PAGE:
Farm Ireland

Thursday 14 December 2017

Why long-term leases are a win-win option for farmers and landowners

Michael O'Donovan from Timoleague taking a break with his horses Paddy and Larry at the annual ploughing match at Timoleague, Co Cork. Photo: Denis Boyle
Michael O'Donovan from Timoleague taking a break with his horses Paddy and Larry at the annual ploughing match at Timoleague, Co Cork. Photo: Denis Boyle
Helen Harris

Helen Harris

In the last few years I have heard more and more about the importance of our soil. I have been to many soil workshops telling me how we need to improve the soil, both nutrition wise and the soil structure.

Now I have come across a new soil test called 'soil your underwear'. This involves burying a pair of new cotton underpants in the soil for a minimum of eight weeks.

Leave the waist band above ground but completely bury the rest. After the eight weeks you dig up the underpants and see how much of it is left.

The theory is, that if you have a lot of biological activity in the soil it will break down the cotton and you will have very little left after the eight weeks. If you have very little biological activity in the soil you will have more cotton left.

In our experiment we decided to try three different cotton underpants in three different fields, to see if there was any difference.

The first field was ploughed, got chopped straw and chicken litter. The second field was min tilled, got chopped straw but no chicken litter.

The third field was ploughed, straw was removed and chicken litter. We marked each site with a flag and hoped the two dogs won't dig them up. It will be very interesting to see if there is much or any difference.

I don't expect there to be too much activity in the soil in cold weather so we may have to leave them for longer than the eight weeks.

Also Read

I do agree that the soil is the foundations for a good crop but I would also argue that with today's prices of grain it is very difficult to invest in the future. Do you feed the soil or feed the plant?

That question becomes even more important on rented land. If you are paying rent but only have the land for the year then surely you invest in the plant. If you have the land long term you can invest in the soil.

This is why I think it is a win-win if you can get land for a long-term lease. It benefits both the land owner and the farmer.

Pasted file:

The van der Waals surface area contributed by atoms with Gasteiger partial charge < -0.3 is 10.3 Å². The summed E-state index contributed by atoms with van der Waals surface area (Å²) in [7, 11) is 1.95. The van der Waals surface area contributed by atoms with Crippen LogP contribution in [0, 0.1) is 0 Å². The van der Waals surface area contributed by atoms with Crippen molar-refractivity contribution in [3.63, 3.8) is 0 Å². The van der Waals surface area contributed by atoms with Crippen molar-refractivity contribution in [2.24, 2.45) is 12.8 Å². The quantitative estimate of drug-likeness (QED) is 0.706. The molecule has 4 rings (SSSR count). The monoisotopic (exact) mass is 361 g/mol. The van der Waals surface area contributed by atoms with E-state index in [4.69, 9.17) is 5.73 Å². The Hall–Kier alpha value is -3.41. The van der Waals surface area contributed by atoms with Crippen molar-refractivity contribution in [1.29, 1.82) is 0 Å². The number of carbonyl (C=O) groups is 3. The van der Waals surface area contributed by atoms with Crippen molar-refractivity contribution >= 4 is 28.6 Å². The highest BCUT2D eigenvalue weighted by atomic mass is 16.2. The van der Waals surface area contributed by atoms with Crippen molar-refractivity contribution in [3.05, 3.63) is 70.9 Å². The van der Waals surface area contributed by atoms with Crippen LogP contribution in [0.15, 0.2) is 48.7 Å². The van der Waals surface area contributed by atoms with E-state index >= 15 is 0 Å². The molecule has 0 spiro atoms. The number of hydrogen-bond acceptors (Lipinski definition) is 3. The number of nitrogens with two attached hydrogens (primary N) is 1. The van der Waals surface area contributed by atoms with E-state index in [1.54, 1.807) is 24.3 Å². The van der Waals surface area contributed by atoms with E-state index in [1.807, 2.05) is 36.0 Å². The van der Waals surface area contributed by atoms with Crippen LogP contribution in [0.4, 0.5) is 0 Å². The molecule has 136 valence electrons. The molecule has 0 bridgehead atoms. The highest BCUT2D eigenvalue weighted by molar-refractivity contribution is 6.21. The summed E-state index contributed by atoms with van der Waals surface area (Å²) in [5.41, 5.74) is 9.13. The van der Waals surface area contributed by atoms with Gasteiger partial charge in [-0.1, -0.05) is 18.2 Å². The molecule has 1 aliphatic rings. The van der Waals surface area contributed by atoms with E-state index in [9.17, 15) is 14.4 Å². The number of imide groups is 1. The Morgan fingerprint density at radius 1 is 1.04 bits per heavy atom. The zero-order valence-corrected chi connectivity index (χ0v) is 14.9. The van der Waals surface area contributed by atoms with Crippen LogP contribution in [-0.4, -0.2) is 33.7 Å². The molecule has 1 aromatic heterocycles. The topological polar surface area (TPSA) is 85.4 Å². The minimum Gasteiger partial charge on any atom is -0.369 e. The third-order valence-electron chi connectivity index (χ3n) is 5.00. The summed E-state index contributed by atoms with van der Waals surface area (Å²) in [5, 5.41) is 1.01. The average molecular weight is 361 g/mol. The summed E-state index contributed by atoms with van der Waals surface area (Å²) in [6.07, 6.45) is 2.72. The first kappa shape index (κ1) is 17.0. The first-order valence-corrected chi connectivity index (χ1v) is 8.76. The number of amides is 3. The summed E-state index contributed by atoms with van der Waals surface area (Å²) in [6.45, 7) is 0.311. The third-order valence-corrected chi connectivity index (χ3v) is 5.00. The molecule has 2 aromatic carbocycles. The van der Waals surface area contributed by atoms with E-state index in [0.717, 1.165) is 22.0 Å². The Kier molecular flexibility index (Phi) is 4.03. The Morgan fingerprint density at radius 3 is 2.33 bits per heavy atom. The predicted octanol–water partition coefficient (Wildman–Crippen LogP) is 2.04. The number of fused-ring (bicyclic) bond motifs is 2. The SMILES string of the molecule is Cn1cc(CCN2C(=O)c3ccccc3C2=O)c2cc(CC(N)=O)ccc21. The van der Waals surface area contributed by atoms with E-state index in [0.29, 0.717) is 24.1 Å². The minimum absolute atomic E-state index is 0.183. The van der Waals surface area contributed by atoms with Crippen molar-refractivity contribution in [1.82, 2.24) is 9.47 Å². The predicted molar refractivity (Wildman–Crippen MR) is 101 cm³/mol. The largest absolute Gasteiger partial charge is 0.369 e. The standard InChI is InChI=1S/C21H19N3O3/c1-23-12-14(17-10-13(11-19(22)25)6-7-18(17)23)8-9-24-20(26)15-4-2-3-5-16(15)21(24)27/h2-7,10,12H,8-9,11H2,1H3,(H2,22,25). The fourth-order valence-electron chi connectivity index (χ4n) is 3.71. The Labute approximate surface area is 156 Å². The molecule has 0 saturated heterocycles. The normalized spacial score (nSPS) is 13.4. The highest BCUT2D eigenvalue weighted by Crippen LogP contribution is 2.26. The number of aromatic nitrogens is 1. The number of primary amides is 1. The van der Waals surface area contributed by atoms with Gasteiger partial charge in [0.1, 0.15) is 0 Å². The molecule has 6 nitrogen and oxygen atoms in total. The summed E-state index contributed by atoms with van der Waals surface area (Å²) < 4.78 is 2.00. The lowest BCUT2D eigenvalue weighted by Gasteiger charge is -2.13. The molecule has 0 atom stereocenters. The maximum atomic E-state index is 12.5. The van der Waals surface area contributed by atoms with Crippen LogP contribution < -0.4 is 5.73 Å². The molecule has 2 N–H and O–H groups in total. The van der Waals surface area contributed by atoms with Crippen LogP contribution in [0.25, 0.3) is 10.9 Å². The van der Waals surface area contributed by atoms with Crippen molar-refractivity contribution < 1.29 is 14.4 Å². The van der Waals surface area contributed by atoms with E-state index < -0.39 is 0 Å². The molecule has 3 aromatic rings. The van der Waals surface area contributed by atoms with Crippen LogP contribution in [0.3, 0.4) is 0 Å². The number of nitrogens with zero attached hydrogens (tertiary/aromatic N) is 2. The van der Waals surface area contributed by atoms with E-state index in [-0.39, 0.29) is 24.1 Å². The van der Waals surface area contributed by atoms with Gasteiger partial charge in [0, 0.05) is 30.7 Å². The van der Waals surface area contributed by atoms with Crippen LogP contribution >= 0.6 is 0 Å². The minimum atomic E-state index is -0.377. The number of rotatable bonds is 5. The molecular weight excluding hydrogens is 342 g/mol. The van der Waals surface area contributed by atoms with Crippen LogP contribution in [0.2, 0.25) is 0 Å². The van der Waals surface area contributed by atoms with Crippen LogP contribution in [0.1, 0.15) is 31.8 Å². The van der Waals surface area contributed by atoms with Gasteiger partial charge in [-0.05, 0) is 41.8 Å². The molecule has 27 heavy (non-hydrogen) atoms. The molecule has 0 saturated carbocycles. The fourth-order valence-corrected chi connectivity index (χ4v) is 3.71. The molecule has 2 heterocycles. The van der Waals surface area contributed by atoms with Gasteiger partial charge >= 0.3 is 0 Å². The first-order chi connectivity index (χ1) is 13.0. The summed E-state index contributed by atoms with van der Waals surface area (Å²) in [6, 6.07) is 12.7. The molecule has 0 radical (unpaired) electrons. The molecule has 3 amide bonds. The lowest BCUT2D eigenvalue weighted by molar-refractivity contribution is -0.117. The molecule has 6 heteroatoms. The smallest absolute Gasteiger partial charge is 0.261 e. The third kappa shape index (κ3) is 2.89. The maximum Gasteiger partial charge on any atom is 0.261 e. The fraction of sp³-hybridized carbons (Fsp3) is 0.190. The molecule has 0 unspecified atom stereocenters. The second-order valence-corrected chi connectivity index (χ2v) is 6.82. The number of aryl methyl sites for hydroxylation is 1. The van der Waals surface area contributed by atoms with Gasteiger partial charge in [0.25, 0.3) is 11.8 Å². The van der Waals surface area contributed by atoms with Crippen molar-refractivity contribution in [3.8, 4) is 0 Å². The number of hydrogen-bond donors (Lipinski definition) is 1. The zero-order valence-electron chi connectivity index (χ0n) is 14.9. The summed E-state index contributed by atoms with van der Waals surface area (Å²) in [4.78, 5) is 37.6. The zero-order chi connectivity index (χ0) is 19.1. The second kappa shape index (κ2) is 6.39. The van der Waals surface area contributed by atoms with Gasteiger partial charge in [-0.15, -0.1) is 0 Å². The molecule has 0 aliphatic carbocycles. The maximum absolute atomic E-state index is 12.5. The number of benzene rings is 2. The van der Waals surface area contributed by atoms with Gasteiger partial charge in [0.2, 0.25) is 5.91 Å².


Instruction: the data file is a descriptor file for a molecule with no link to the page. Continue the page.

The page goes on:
We sent the beans (Fuego) off to be tested before we planted. We do this with all our home saved seed. The results came back with good germination at 88pc and no ascochyta or nematodes present.

However, it did show a high level of botrytis (chocolate spot) at 12.5pc. This was a worry as between 10-15pc is described as high. When we investigated further, we were told that as long as we kept a close eye on the plant, it wouldn't make a difference for germination.

It may make a difference if it developed on the pods and leaves later, but there is treatment available. If we had any level of ascochyta it would have been far more serious as there is no treatment available. This could have had a far more devastating result, especially on germination.

We plan to sow them as soon as the ground allows. We will plough and one pass them in, which only just gets them down deep enough at three inches. Many of our neighbours that are growing beans will direct drill them in at five to six inches deep. With our system it simply doesn't get that deep, and some will say that we are taking a risk with them that close to the surface.

If the crows work out that there is a bean under every green leaf, they can do a lot of damage in a short space of time. They pull them up and you are left with a little row of holes where the beans used to be. It could be time for the banger.

Philip and Helen Harris are tillage farmers in Co. Kildare. Follow them on twitter P&H Harris @kildarefarmer.

Indo Farming